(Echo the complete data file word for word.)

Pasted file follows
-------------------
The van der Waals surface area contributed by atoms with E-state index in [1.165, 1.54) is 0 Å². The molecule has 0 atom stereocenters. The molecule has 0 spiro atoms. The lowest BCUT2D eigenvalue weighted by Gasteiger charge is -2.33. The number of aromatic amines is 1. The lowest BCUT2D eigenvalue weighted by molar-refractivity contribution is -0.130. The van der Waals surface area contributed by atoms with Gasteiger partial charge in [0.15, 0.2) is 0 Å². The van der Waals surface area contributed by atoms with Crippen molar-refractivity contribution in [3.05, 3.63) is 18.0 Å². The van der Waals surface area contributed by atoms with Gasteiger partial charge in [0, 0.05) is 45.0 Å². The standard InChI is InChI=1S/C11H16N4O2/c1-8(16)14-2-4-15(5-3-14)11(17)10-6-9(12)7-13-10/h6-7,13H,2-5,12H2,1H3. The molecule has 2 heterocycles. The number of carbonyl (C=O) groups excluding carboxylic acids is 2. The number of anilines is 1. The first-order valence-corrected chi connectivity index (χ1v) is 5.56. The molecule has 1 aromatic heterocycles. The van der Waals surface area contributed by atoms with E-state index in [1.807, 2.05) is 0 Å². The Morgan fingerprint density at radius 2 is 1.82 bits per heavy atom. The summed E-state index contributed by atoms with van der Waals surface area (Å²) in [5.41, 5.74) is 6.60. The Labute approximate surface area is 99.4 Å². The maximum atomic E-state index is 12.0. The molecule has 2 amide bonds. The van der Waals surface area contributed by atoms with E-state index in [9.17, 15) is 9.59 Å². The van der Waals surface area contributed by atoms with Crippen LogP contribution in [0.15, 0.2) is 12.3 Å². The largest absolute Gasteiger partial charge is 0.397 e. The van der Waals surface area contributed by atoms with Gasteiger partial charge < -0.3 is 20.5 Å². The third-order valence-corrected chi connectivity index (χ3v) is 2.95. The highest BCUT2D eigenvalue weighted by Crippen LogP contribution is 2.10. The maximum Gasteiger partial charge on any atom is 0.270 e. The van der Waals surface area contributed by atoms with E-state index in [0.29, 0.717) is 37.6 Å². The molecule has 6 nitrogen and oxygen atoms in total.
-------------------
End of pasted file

The van der Waals surface area contributed by atoms with E-state index in [1.165, 1.54) is 0 Å². The molecule has 0 atom stereocenters. The molecule has 0 spiro atoms. The lowest BCUT2D eigenvalue weighted by Gasteiger charge is -2.33. The number of aromatic amines is 1. The lowest BCUT2D eigenvalue weighted by molar-refractivity contribution is -0.130. The van der Waals surface area contributed by atoms with Gasteiger partial charge in [0.15, 0.2) is 0 Å². The van der Waals surface area contributed by atoms with Crippen molar-refractivity contribution in [3.05, 3.63) is 18.0 Å². The van der Waals surface area contributed by atoms with Gasteiger partial charge in [0, 0.05) is 45.0 Å². The standard InChI is InChI=1S/C11H16N4O2/c1-8(16)14-2-4-15(5-3-14)11(17)10-6-9(12)7-13-10/h6-7,13H,2-5,12H2,1H3. The molecule has 2 heterocycles. The number of carbonyl (C=O) groups excluding carboxylic acids is 2. The number of anilines is 1. The first-order valence-corrected chi connectivity index (χ1v) is 5.56. The molecule has 1 aromatic heterocycles. The van der Waals surface area contributed by atoms with E-state index in [1.807, 2.05) is 0 Å². The Morgan fingerprint density at radius 2 is 1.82 bits per heavy atom. The summed E-state index contributed by atoms with van der Waals surface area (Å²) in [5.41, 5.74) is 6.60. The Labute approximate surface area is 99.4 Å². The maximum atomic E-state index is 12.0. The molecule has 2 amide bonds. The van der Waals surface area contributed by atoms with E-state index in [9.17, 15) is 9.59 Å². The van der Waals surface area contributed by atoms with Crippen LogP contribution in [0.15, 0.2) is 12.3 Å². The largest absolute Gasteiger partial charge is 0.397 e. The van der Waals surface area contributed by atoms with Gasteiger partial charge < -0.3 is 20.5 Å². The third-order valence-corrected chi connectivity index (χ3v) is 2.95. The highest BCUT2D eigenvalue weighted by Crippen LogP contribution is 2.10. The maximum Gasteiger partial charge on any atom is 0.270 e. The van der Waals surface area contributed by atoms with E-state index in [0.29, 0.717) is 37.6 Å². The molecule has 6 nitrogen and oxygen atoms in total.